Briefly, while looking for something else, I came across this 22 May 2003 article from the CS Monitor on the Brookings Institution website. It is notable for its premature lambasting of retired military, and other experts, and their predictions on Iraq.
What I find most intriguing is the "armchair generals" knew more than given credit at the time or subsequently.
Much has been written about how wrong the civilian "experts" were in their dismal predictions of how the Iraq war would unfold. But surprisingly little has been made of the fact that virtually all the retired military experts were just as wrong. As ubiquitous as they are, military experts are granted much public trust – but it is worth reviewing just how much they elevate the level of public debate and understanding.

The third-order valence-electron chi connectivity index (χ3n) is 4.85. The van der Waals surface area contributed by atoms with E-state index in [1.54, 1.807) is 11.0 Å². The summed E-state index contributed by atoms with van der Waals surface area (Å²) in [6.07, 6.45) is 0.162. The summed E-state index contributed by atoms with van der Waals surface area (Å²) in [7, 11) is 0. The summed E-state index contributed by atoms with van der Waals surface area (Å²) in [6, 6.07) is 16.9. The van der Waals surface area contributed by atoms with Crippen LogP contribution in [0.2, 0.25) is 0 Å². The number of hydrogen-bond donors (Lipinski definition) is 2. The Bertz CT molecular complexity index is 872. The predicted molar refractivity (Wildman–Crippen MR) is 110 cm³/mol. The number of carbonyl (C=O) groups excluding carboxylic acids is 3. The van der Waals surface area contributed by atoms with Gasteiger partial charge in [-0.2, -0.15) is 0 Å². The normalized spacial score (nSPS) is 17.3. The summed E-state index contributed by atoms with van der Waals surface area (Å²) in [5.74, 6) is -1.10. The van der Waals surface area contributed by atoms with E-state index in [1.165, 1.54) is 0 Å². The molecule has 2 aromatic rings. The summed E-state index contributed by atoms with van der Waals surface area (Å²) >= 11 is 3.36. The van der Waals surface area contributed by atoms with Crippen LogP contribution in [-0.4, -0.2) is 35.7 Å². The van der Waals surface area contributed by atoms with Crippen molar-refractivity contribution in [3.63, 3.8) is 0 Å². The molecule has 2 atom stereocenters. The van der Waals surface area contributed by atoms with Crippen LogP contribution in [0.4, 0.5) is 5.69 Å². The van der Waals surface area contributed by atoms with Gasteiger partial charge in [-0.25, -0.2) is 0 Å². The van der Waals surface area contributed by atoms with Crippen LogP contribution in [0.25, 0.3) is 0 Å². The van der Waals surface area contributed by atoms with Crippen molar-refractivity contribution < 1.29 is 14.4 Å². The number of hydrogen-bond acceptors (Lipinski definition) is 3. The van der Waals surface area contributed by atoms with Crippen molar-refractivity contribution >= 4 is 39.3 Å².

Retired Gen. Anthony Zinni warned that a rapid push to Baghdad would be a "black hole" for US forces. Retired Gen. Norman Schwarzkopf charged that US war planners didn’t appreciate the depths of Iraqi loyalty to Saddam Hussein. And Retired Gen. Barry McCaffrey predicted, just hours before the fall of Baghdad, that US casualties would reach 3,000. Other lesser-known retired officers offered similarly errant forecasts.
Sure, some of the predictions were off. Some of the network hired "experts" weren’t, but some of the others were more knowledgable and too many bought off on the flowers and "Mission Accomplished".
Consider the case of Gen. Wesley Clark, arguably the most knowledgeable of the retired generals on TV. Earlier this year, he warned that a war with Iraq would distract US attention from war on terrorism. As US forces continued wrapping up Al Qaeda cells worldwide, he complained that the Pentagon had not sent enough ground forces to the Gulf region. When US forces rapidly advanced toward Baghdad, he warned that they couldn’t possibly occupy a post-Hussein Iraq. With US forces slowly restoring basic services throughout Iraq, General Clark is now complaining that US forces are dangerously overstretched.
I’ve met General Clark and he is brilliant. If you would, re-read that last sentance above.